• 21. 21 The absent father This story outlines what happens when a mother sees the father of her children who is refusing to help her. The story is true and based on me feeding the mother and giving her a place to stay for a few months after her babies were born. Babaloos and the beach – Jen’s story When I was 18 I went topless on the beach in Greece... eventually! It was my first holiday abroad with my boyfriend and being shy and insecure it took me ages to finally take my bikini bra off because I had a million and one things going through my head about why I shouldn’t. The event is true but the way it is depicted in the story is not. Babaloos and the beach – Roger’s story This story came out of an exercise I was given to write one story from two different points of view. After writing the story about Jen I decided to write a story based on how her boyfriend retold the event. The never the better Do you love for love or for money? If money has been a huge part of your love with a partner are you willing to walk away from it all? This story outlines the viewpoint of one woman and her friends and their different perspective on answering that question. This story is pure fiction! Alzheimer haze of a loving dad I did care work for a few months when money was tight and I was looking into where my future was heading. I looked after a man who made me cry when he turned on me. It wasn’t him of course it was his illness but it took me ages to get over it. I don’t believe
  • 22. 22 I was adequately trained to deal with it and this story tells what happens but uses a relationship between a father and a daughter. 76p What would you do if you had 76p left in the bank and you had to live on it? Could you manage? This is a true story, a journal entry, covering a dark period when money was really, really tight. It was a period that lasted several months and still haunts me but I got through it. The West Indian English cup I was taken to a cricket match as a first date. I loved it. Two teams full of West Indian men, food, music and plenty of conversation. Based on that event I made up this story. It covers being a young child and the fun of getting together with other families. My pillow Growing up I was taught to eat before I went out to a party in case there wasn’t enough food. I was raised to fear hunger and I still do! This story focuses on the West Indian habit of catering for their own needs even when they are going to a high class hotel that probably has everything they could ever need. Living with the Irish Growing up not only was I a tomboy but all the boys I hung out with where of Irish decent. This story focuses on my love of all things Irish and how much I enjoyed being part of their family. They welcomed me with open arms and colour was never an issue.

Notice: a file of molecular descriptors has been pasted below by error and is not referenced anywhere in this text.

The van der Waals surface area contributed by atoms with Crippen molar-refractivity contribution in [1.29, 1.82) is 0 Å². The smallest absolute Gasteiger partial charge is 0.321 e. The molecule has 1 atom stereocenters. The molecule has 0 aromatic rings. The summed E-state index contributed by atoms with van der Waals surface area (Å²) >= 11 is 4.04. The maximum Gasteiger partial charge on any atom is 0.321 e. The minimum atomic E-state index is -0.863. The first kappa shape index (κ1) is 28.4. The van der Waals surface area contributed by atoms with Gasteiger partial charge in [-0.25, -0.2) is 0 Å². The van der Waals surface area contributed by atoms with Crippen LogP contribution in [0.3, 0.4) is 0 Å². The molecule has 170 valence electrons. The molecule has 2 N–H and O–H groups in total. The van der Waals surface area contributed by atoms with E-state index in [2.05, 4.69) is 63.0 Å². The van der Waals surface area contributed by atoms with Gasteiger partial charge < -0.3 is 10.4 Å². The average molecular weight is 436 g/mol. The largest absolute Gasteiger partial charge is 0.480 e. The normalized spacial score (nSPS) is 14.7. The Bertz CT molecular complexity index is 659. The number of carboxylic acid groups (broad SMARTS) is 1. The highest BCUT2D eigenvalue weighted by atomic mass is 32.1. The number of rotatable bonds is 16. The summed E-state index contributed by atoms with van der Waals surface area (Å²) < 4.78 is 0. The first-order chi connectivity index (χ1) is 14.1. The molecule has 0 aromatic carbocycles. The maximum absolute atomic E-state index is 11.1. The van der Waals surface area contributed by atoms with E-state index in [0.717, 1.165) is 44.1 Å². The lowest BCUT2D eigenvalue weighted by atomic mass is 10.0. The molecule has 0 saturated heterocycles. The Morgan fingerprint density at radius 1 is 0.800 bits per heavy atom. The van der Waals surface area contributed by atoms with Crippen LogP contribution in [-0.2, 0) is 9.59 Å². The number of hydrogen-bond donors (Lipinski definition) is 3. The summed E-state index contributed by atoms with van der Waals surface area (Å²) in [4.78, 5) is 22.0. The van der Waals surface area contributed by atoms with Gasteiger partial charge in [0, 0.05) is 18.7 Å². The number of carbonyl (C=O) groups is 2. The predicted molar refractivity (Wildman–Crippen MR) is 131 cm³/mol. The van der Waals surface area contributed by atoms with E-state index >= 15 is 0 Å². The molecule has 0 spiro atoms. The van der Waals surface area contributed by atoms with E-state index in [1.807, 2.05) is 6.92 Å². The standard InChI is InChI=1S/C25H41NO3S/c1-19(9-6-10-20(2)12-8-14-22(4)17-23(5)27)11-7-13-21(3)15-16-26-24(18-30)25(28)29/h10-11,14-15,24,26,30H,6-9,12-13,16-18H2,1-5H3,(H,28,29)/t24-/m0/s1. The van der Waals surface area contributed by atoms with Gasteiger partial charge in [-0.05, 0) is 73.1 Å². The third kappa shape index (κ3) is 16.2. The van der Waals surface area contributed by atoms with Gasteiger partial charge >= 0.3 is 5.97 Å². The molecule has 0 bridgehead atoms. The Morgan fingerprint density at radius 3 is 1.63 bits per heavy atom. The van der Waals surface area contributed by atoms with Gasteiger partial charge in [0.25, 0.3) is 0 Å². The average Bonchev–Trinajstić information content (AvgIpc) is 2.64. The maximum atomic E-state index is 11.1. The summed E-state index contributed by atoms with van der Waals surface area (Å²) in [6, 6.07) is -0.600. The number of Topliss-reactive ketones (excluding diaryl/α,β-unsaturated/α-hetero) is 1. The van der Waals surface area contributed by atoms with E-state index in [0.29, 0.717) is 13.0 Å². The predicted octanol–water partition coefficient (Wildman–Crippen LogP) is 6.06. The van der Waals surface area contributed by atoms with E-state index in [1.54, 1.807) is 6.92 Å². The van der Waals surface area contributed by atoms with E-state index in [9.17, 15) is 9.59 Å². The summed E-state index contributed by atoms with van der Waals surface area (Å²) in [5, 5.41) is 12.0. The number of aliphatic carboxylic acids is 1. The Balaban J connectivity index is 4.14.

• 23. 23 Get in between us My son and his friends upset some girls one day by sending them explicit text messages. The school got involved and I made him sit and write out why it was wrong to do what he did. I used what they did to help me write this story based on two female adults who are teasing a male friend. Bohemian Girl This is the second of my “future” stories in which I write about travelling in a camper van, visiting different parts of the UK and the people I meet. In this story I introduce my love of the Welsh and Wales. #Terror A writing prompt on a blog asked us to write about social media and the lack of privacy. That is how this story came about and focuses on a girl who is running from something after her antics have been shared on social media. She has no idea if what she is running from is real but it feels real to her at the time. The lottery This story is based on a story that a friend told me about a son who had been asked to buy a lottery ticket but he spent the money on something else. Pleasure between the sheets I outline how much pleasure I enjoy between the sheets in this story and give you some insights into how to enjoy your own pleasurable experience too. The threesome that was This story is definitely made up and focuses on a woman who is doing her best to give up her past vices that were having a negative impact on her life and be
  • 24. 24 more positive and responsible in the future. The trouble is when your past catches up on you it can be very easy to be tempted back into old habits. The day I think I finally got it This story focuses on the moment I realised that my thoughts were all in the wrong place and how I could change the pattern of my life by changing my thoughts. It is based on a journal entry and in the story I am reading a journal entry and telling people how I transformed my life. Golden girls wanted The third and final “future” story which focuses on my desire to live with three other women as I get older who I have fun and adventures with. I never understand why older people live alone when they could just get together with two or three other people and have company. This was inspired by the 80s comedy called The Golden Girls and I have always said that if I find myself single when I get to age 60 I would love to live with a few girlfriends. Get your copy of my book here http://www.feedaread.com/profiles/ 4336/

×